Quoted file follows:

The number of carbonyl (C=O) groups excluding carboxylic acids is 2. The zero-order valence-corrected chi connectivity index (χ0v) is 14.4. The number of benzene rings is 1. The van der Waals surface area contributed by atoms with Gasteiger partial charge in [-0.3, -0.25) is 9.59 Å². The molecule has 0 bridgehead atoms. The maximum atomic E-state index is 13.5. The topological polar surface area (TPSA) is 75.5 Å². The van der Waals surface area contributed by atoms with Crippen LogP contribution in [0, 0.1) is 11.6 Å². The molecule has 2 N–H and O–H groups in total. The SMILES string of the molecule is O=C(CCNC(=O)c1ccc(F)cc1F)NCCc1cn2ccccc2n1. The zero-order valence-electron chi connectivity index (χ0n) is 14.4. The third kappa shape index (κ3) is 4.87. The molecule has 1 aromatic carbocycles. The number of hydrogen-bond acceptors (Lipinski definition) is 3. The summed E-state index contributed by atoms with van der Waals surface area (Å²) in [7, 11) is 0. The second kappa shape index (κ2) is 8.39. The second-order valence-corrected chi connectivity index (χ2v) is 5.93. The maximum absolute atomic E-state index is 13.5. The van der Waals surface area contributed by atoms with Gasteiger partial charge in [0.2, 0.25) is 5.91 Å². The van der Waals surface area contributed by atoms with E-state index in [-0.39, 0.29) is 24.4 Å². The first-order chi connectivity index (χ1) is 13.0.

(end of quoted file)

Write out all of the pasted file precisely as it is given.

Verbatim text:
The number of carbonyl (C=O) groups excluding carboxylic acids is 2. The zero-order valence-corrected chi connectivity index (χ0v) is 14.4. The number of benzene rings is 1. The van der Waals surface area contributed by atoms with Gasteiger partial charge in [-0.3, -0.25) is 9.59 Å². The molecule has 0 bridgehead atoms. The maximum atomic E-state index is 13.5. The topological polar surface area (TPSA) is 75.5 Å². The van der Waals surface area contributed by atoms with Crippen LogP contribution in [0, 0.1) is 11.6 Å². The molecule has 2 N–H and O–H groups in total. The SMILES string of the molecule is O=C(CCNC(=O)c1ccc(F)cc1F)NCCc1cn2ccccc2n1. The zero-order valence-electron chi connectivity index (χ0n) is 14.4. The third kappa shape index (κ3) is 4.87. The molecule has 1 aromatic carbocycles. The number of hydrogen-bond acceptors (Lipinski definition) is 3. The summed E-state index contributed by atoms with van der Waals surface area (Å²) in [7, 11) is 0. The second kappa shape index (κ2) is 8.39. The second-order valence-corrected chi connectivity index (χ2v) is 5.93. The maximum absolute atomic E-state index is 13.5. The van der Waals surface area contributed by atoms with Gasteiger partial charge in [0.2, 0.25) is 5.91 Å². The van der Waals surface area contributed by atoms with E-state index in [-0.39, 0.29) is 24.4 Å². The first-order chi connectivity index (χ1) is 13.0.